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Colorado unemployment is super low, so why aren't wages going up faster? - Denver Post

December 22, 2017  |  The Denver Post  |  Link to article

Paul Aiken, Boulder Daily Camera

"Colorado’s economy, on the surface, is humming along with unemployment rates at historic lows and some of the strongest job gains in the country.

But a closer look shows that median hourly wages are stuck; many of the new jobs being added are low-paying; and thousands of working-age adults remain disengaged from the labor force, according to the State of Working Colorado report from the Colorado Center on Law and Policy.

'We have another year of strong job growth in the state and unemployment continues to drop. But the indicator of how the economy is performing for the majority of workers — wages — still isn’t moving,' said Michelle Webster, manager of research and policy analysis with the group, which advocates on behalf of low-wage workers.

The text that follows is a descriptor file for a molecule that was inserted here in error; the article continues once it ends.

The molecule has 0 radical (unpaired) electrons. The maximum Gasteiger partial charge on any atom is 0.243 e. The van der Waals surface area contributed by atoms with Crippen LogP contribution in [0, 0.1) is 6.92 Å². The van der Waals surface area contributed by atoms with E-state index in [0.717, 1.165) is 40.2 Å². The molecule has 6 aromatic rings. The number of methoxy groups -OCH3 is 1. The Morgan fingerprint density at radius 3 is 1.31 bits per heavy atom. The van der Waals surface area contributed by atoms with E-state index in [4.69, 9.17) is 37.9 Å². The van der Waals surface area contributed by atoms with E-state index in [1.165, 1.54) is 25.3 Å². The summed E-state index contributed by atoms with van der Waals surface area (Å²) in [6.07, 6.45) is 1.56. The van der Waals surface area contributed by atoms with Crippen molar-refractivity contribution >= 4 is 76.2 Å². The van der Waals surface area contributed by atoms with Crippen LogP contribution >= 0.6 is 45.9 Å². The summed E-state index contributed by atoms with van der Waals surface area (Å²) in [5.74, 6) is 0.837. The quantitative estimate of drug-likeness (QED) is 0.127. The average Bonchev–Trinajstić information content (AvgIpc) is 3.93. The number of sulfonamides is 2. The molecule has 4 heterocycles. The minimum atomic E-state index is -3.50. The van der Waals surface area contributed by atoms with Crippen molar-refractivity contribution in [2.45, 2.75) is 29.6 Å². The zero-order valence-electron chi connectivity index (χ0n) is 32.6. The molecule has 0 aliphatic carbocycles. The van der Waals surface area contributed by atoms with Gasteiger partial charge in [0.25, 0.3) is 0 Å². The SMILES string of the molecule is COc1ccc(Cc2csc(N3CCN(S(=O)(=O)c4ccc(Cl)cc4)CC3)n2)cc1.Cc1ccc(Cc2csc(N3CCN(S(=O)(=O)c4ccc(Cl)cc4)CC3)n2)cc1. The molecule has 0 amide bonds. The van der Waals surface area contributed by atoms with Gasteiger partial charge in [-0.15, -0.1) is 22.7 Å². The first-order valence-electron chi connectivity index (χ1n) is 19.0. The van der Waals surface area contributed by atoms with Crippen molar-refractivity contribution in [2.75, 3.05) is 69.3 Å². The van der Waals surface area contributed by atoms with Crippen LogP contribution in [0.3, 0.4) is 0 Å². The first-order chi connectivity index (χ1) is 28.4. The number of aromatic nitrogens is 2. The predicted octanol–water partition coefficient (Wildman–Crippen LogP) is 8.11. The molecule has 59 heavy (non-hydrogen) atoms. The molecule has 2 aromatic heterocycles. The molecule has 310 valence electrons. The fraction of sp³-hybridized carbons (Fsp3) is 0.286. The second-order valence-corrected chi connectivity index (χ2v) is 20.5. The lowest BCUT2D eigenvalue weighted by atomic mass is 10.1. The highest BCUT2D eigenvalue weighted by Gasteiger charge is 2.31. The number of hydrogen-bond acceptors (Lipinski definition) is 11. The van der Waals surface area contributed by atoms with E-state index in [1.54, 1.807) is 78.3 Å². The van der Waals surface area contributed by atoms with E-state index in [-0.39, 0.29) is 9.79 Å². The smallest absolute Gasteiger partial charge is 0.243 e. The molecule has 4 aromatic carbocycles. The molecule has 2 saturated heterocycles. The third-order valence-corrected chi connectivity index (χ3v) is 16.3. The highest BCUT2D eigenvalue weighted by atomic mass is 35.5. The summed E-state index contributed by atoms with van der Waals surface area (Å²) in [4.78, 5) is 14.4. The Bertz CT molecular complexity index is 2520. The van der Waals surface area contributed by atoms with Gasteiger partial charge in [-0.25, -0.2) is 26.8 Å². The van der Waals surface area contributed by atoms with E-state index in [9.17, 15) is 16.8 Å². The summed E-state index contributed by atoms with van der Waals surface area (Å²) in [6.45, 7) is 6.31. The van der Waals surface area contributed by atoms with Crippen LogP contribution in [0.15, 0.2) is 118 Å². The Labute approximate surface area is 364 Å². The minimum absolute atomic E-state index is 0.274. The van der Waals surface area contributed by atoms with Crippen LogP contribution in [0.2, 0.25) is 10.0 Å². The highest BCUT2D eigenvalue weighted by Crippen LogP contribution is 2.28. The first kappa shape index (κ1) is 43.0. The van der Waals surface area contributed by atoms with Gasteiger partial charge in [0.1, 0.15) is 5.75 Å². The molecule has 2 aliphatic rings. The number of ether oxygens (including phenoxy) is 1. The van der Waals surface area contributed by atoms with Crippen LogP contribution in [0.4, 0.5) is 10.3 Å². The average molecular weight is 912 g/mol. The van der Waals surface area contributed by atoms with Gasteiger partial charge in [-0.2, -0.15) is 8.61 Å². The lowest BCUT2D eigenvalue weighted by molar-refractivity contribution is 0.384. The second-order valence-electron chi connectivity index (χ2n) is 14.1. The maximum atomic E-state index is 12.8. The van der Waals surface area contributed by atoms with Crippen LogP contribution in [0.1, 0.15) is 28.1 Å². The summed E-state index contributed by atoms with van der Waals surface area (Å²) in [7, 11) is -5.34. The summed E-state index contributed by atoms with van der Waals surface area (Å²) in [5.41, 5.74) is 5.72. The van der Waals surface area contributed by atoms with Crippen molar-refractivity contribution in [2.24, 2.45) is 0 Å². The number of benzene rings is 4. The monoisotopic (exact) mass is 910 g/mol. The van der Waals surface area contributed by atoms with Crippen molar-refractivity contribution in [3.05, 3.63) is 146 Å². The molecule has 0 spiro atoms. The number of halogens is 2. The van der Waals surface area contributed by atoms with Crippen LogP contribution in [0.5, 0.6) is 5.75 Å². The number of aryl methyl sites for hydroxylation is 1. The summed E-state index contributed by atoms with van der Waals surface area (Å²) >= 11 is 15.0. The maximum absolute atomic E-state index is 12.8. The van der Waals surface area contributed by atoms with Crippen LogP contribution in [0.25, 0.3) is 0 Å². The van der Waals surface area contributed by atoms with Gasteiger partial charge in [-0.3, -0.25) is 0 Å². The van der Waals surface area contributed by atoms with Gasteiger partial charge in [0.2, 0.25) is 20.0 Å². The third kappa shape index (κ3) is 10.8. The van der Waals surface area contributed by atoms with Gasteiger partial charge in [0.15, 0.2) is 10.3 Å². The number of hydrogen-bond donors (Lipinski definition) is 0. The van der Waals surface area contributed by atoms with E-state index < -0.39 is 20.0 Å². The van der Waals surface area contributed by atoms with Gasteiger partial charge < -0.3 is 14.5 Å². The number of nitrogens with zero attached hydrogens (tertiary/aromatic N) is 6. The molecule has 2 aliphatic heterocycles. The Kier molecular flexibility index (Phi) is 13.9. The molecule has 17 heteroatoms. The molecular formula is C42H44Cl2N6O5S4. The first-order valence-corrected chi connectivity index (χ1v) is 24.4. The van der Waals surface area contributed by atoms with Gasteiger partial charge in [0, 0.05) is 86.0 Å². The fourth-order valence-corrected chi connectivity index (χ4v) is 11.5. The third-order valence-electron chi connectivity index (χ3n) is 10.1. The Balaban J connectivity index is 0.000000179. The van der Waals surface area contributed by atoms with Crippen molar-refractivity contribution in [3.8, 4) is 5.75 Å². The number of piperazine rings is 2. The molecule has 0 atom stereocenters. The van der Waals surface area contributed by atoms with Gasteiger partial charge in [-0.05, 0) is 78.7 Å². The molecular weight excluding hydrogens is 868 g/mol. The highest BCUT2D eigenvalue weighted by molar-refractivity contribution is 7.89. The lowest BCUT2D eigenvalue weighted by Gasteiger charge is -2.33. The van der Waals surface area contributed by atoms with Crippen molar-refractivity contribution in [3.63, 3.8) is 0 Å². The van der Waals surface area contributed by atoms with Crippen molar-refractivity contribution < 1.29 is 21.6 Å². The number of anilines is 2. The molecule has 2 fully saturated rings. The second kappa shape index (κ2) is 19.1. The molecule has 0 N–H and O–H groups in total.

In 2016, the median hourly wage in Colorado was $18.92, which is below the inflation-adjusted median wage of $19.70 in 2007 and 2 percent below the median wage in 2000, after adjusting for inflation. The national median hourly wage is $17.80.

Higher-wage workers have seen pay increases, but not robust ones. The top 20 percent of wage earners have seen their pay rise 6.3 percent since 2000, while wages for the top 10 percent of earners are up 12.2 percent."

This article originally published on The Denver Post on December 19, 2017. It has been formatted for publication on Together Colorado's latest news page.

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